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Australians Locked Out Of NDIS Because They Declined Invasive Surgery, Advocate Finds
Thursday 11 July 2019
Australians locked out of NDIS because they declined invasive surgery, advocate finds
Man with chronic back pain rejected after declining operation his doctor said had only 50% chance of success
Australians are being denied access to the National Disability Insurance Scheme because they have declined to undergo invasive surgery or take psychiatric drugs.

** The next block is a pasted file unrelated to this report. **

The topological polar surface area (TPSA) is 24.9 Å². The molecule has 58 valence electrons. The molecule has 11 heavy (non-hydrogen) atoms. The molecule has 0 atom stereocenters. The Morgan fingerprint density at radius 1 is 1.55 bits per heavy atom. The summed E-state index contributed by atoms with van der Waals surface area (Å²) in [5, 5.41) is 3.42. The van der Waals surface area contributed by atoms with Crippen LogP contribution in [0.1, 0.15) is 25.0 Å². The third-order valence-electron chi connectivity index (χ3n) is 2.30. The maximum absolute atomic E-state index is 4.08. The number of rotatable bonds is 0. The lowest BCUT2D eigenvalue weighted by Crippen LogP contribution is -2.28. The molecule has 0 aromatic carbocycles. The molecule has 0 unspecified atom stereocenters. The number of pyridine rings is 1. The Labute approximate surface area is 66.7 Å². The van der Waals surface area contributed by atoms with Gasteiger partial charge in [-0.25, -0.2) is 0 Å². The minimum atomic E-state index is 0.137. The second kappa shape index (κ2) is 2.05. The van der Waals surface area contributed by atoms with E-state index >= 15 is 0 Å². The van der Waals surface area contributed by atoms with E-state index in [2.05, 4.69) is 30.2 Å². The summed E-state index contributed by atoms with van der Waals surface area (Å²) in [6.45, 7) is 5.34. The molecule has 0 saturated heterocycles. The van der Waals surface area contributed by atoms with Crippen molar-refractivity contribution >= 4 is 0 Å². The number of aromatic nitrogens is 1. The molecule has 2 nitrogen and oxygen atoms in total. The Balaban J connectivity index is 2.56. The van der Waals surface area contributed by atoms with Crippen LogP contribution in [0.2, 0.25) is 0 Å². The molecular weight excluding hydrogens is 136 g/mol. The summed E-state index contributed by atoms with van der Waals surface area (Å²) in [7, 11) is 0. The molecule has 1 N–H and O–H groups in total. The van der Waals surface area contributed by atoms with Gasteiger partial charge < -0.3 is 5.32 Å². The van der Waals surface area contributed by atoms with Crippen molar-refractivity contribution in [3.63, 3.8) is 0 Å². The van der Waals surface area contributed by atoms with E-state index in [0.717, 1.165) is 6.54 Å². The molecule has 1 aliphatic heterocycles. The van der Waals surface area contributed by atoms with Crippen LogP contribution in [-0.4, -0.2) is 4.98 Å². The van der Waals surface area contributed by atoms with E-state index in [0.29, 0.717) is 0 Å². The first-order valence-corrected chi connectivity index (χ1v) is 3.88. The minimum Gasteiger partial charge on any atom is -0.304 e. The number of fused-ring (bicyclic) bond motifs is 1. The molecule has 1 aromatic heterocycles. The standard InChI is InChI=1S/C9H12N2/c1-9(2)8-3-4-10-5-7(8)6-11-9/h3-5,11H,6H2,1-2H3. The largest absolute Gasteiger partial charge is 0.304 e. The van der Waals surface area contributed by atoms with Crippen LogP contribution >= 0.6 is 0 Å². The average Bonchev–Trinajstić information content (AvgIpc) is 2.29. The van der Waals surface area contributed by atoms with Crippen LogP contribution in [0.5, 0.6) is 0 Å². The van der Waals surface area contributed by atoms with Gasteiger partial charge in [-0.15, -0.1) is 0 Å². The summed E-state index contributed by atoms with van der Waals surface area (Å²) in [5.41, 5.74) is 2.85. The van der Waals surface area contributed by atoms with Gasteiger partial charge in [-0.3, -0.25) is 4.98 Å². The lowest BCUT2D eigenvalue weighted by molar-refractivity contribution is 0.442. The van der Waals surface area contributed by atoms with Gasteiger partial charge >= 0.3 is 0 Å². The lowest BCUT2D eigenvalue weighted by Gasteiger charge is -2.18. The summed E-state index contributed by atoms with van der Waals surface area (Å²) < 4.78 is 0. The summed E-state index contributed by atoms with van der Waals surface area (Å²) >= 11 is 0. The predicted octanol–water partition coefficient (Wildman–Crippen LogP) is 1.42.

Under NDIS rules, a person must have a permanent condition and there must be no “appropriate evidence-based clinical, medical or other treatments” available that would be likely cure their condition.
Administrative appeals tribunal decisions reveal cases where claimants were rejected despite having what one advocate described as “reasonable” causes to decline treatment.
Allie, who asked for her surname to be withheld, now has access to the scheme. But not before what she described as a “24-month ordeal”.
“One of my previous specialists had mentioned putting me onto Ritalin,” she told Guardian Australia. “I had refused to take that because it wasn’t a drug that had proven effectiveness in chronic fatigue syndrome.
“The assessor basically cherry-picked that out of a report as a reason for denying me access.”
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